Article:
Nattering away with a particularly lovely man a few urinals from mine, it occurred to me that he was very probably in the band. His dapper black suit, white shirt, sunglasses and very polished shoes… The attire at a gig may have sparked a sharper person’s radar a little sooner, but my powers of perception aren’t quite as sharp as they should be. On November 4th I was within weeing distance of Reverend Be, one of Alabama 3’s many vocalists.
Reverend Be has collaborated for years with a band that I’d argue, to the bitter end, are one of the greatest collectives of their generation. At the very least they have to be one of the most underrated bands of all time. And here I am in the gents, next to my idol, oblivious.
Attempting to describe the sound of Alabama 3 is no simple task. If the complete works of Primal Scream, Johnny Cash, narcotics and Jesus were shaken around in a bag you’d still be some way away from hitting the right note. They undress socialism, faith, love and capitalism with their teeth. Their music is full of conflicting philosophy and assertive politics and yet… you can dance to it. And I mean, you can really get down with your bad self.
After reading the concert flyer and then reading it properly, it dawned on me that their performance at Leicester’s very own venue ‘The Donkey’ would be an acoustic set. The self-professed ‘Sweet, Pretty, Country, Acid-House Music’… Turned… acoustic? How in the hell would they nail down the ‘Acid House’ bit with just harmonicas and double basses? With merely guitars and basses made of wood, and… pianos? I feared that this may stifle its strange sense of disco and funk and reduce it to something merely ‘Sweet, Pretty, Country’. I slapped myself across the face after mulling this over. I then prayed to be reacquainted with common-sense, logic and reasoning. I also begged for forgiveness from Larry Love, Reverend D Wayne Love and the rest of the folks at Alabama 3. All those instruments were on display at The Donkey and it was one of the best concerts I’ve ever been to.
The Donkey, to those unfortunate enough to be uninitiated, is only a small venue. But it’s one with real character and a very special atmosphere when gigs are on. Giant moose heads poking out of walls, delicious beers and an eccentric owner with an incredible beard are all on display. The general rule of thumb is that the smaller venue the better the gig and that was very much the case on November 4th.
Alabama 3 played a little while later than expected. This was on account of front man, Larry Love, running late.
Deano, 44, a man who has followed the band since its conception in 1995, said: “They’re always late… But, they’re well worth the wait.”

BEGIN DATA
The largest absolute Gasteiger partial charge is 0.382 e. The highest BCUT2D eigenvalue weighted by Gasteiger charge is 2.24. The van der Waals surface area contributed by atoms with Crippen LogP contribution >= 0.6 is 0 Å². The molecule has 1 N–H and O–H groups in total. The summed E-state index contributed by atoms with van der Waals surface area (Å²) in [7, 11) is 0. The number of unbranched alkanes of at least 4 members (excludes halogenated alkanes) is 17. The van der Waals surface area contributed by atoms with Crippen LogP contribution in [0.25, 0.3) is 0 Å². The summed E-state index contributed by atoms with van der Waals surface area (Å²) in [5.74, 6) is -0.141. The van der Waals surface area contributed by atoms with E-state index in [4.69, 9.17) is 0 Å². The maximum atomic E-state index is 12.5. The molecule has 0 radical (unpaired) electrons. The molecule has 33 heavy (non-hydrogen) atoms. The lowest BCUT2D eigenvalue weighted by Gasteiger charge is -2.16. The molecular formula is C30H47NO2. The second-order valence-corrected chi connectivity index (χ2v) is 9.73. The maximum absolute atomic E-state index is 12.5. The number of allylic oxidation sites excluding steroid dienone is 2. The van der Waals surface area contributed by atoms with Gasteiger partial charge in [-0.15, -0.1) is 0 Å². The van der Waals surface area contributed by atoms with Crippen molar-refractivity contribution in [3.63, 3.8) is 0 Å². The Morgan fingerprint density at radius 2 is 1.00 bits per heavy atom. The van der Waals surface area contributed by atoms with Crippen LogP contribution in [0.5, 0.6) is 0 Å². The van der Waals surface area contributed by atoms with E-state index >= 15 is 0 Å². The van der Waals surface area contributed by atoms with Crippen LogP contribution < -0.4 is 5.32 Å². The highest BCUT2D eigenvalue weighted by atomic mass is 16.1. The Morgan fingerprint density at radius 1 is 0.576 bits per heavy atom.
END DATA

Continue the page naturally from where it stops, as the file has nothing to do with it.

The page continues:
Perhaps on account of embodying rock and roll, the crowd felt more than obliged to let that slide.
Warren, the lovely and heavily bearded Owner of The Donkey and friend of the band explained: “They’re proper rock and roll mate. Larry’s easy going and salt of the earth; just how you’d hope him to be.”
Then an elderly man was carried out on a stretcher after falling ill. The show had to go on, however, and by god did they deliver. The stripping back electronically didn’t hamper the performance in the slightest. Virtually all of their songs have their feet wrapped in the roots of country music; half of them parade around the stage dressed as cowboys. After that, it’s just a case of the varying degrees to which each song embraces this sort acoustic country style.
Half-way through the set they played ‘Old Purple Tin – 9% Pure Heaven’. One of their numerous lesser-known songs, it’s brilliant and entirely acoustic. “In my left hand the Bible, in my right an old purple tin.” It’s essentially a sombre ballad that juggles the difficulties of growing up as a religious person with the pressures of adult life and, consequentially, the narrator’s dwindling faith. This dwindling faith is curbed by the consumption of really very strong cans of beer. Though when I say ‘sombre’, it’s as sombre as a bunch of fun-loving cowboys on stage can be.
As the night swung on, ‘Too Sick to Pray’ made an appearance. Though this isn’t worlds apart from ‘Old Purple Tin- 9% Pure Heaven’ in terms of topic, its sound is truly funky. Larry Love danced and strutted around on stage all night long like a hillbilly peacock and moved his arms around like an octopus on ice. He’s one of the last true frontmen; a bastion of Rock and Roll. They pick apart politics like chicken on a bone. But most of all they’re very, very entertaining. Their lyrics cut to the core of everything they decide to address and their music makes you throw shapes that you never knew existed. It’s both a national tragedy and treasure that such people can roam our toilets unnoticed.